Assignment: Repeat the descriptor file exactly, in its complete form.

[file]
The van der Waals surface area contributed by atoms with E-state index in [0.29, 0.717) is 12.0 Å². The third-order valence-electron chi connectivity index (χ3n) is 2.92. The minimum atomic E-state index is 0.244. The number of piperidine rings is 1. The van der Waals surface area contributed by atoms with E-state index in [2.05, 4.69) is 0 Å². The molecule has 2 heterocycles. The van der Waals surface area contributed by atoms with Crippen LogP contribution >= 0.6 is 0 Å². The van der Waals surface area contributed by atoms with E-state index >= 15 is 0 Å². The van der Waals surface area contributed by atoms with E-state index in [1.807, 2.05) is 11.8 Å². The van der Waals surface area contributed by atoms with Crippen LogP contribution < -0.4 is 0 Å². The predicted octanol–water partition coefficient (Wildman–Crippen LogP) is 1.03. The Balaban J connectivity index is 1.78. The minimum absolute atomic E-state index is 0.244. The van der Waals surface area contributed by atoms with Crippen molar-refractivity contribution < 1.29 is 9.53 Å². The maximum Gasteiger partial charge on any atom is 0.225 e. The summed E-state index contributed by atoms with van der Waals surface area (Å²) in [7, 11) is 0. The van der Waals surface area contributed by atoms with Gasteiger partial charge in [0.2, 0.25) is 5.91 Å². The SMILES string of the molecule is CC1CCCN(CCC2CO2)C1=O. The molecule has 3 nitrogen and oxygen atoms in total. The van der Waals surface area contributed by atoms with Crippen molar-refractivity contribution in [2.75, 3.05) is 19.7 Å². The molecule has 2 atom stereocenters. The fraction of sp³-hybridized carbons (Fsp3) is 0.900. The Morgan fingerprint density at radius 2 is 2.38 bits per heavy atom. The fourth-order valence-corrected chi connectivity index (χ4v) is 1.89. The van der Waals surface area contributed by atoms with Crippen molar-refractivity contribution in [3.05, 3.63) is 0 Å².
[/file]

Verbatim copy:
The van der Waals surface area contributed by atoms with E-state index in [0.29, 0.717) is 12.0 Å². The third-order valence-electron chi connectivity index (χ3n) is 2.92. The minimum atomic E-state index is 0.244. The number of piperidine rings is 1. The van der Waals surface area contributed by atoms with E-state index in [2.05, 4.69) is 0 Å². The molecule has 2 heterocycles. The van der Waals surface area contributed by atoms with Crippen LogP contribution >= 0.6 is 0 Å². The van der Waals surface area contributed by atoms with E-state index >= 15 is 0 Å². The van der Waals surface area contributed by atoms with E-state index in [1.807, 2.05) is 11.8 Å². The van der Waals surface area contributed by atoms with Crippen LogP contribution < -0.4 is 0 Å². The predicted octanol–water partition coefficient (Wildman–Crippen LogP) is 1.03. The Balaban J connectivity index is 1.78. The minimum absolute atomic E-state index is 0.244. The van der Waals surface area contributed by atoms with Crippen molar-refractivity contribution < 1.29 is 9.53 Å². The maximum Gasteiger partial charge on any atom is 0.225 e. The summed E-state index contributed by atoms with van der Waals surface area (Å²) in [7, 11) is 0. The van der Waals surface area contributed by atoms with Gasteiger partial charge in [0.2, 0.25) is 5.91 Å². The SMILES string of the molecule is CC1CCCN(CCC2CO2)C1=O. The molecule has 3 nitrogen and oxygen atoms in total. The van der Waals surface area contributed by atoms with Crippen molar-refractivity contribution in [2.75, 3.05) is 19.7 Å². The molecule has 2 atom stereocenters. The fraction of sp³-hybridized carbons (Fsp3) is 0.900. The Morgan fingerprint density at radius 2 is 2.38 bits per heavy atom. The fourth-order valence-corrected chi connectivity index (χ4v) is 1.89. The van der Waals surface area contributed by atoms with Crippen molar-refractivity contribution in [3.05, 3.63) is 0 Å².